90 Miles From Tyranny : What's at Stake when Bangladeshis Arrive at the U.S. Southwest Border, in a Migrant Caravan or Not

Monday, November 5, 2018

What's at Stake when Bangladeshis Arrive at the U.S. Southwest Border, in a Migrant Caravan or Not

These Bangladeshi ISIS members were arrested in Singapore for planning to carry out bomb attacks
Out of President Donald Trump's suggestion that "unknown Middle Easterners" might be traveling with the Honduran migrant caravans came disclosures about other nationalities who were traveling either with the caravans or on the same U.S.-border-bound routes.

Univision reported that Bangladeshis were spotted moving northward in the migrant caravan alongside Central Americans. Because they hail from South Asia and not from the Middle East, their presence in the column was quickly brushed off as not technically supportive of the president's much-scorned claim that "unknown Middle Easterners" added an extra touch of risk to the migrant caravan.

But Bangladeshis add the same touch of risk all on their own, whether or not they're traveling in a big column or in small, smuggler-led groups. This is because their country is so highly trammeled with ISIS and al-Qaeda sympathizers, brooding members of a radical Islamist party now out of power, homegrown jihadists of various strands, mosques where extremism is preached, and returning foreign terrorist fighters with combat experience in Syria.

In 2010, one of two Bangladeshi migrants traveling together who reached the Mexico-Arizona border admitted to membership in a U.S.-designated terrorist group back home. He was deported while his partner applied for asylum and absconded without ever showing up for the hearing, according to a leaked Texas Department of Public Safety report.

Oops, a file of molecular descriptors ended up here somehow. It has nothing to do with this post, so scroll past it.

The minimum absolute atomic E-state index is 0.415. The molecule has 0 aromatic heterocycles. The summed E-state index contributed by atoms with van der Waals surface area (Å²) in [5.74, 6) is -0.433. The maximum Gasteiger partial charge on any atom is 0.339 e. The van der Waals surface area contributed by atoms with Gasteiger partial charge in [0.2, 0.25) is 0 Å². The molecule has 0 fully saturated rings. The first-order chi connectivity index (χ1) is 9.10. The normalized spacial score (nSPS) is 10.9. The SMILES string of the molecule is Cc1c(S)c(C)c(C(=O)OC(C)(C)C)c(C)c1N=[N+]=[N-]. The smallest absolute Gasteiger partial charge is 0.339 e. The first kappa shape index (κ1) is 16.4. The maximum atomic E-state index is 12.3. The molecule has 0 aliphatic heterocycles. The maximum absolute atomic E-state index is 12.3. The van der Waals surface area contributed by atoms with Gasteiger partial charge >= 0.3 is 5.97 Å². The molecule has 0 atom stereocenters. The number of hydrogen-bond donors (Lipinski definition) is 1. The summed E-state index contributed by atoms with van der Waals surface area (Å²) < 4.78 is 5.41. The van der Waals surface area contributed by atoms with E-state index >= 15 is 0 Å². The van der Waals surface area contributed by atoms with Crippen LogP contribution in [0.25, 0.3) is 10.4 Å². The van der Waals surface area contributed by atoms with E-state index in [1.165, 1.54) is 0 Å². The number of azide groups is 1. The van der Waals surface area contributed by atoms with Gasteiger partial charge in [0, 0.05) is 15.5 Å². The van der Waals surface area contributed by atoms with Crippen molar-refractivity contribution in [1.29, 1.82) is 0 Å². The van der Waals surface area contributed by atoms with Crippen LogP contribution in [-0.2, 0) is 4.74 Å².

The Muslim-majority country is regarded as so rife with Islamic extremists and violent ideology that its government has mounted a "zero tolerance" campaign to prevent it from becoming a terrorist safe haven, with U.S. backing. Certainly, that's good reason for uninterested Bangladeshis to leave for greener hills, even though the country's economy is booming.

On the other hand, for a receiving country like the United States, there's a serious risk in simply not knowingif hard core Islamist militants might be among the more than 650 Bangladeshis that Border Patrol Chief Jason Owens of the Laredo, Texas, sector told Fox News were apprehended in his area alone during 2017, or another 280 in the first part of 2018. Or any of the ones the Border Patrol rescued on October 30swimming the Rio Grande to Texas.

Remember, too, that terrorism is not just about murdering people, damaging property and sowing fear inside the United States. It is just as illegal and unpalatable to raise money in the United States to fund those activities in a home country.

Terrorism Presence in Bangladesh

Homeland security workers always feel a professional — and moral — obligation to find out who people really are when they're arriving at the Southwest border from countries like Bangladesh. Intelligence types who work, for instance, in the National Counterterrorism Center, Customs and Border Protection Office of Intelligence, the National Targeting Center, and DHS's Intelligence and Analysis want to know first what's going on in the home country, terrorism-wise. And it's not been looking good these days in Bangladesh, according to the U.S. State Department's most recent Country Reports on Terrorism, considering these takeaways from the September 2018 report:Read More HERE

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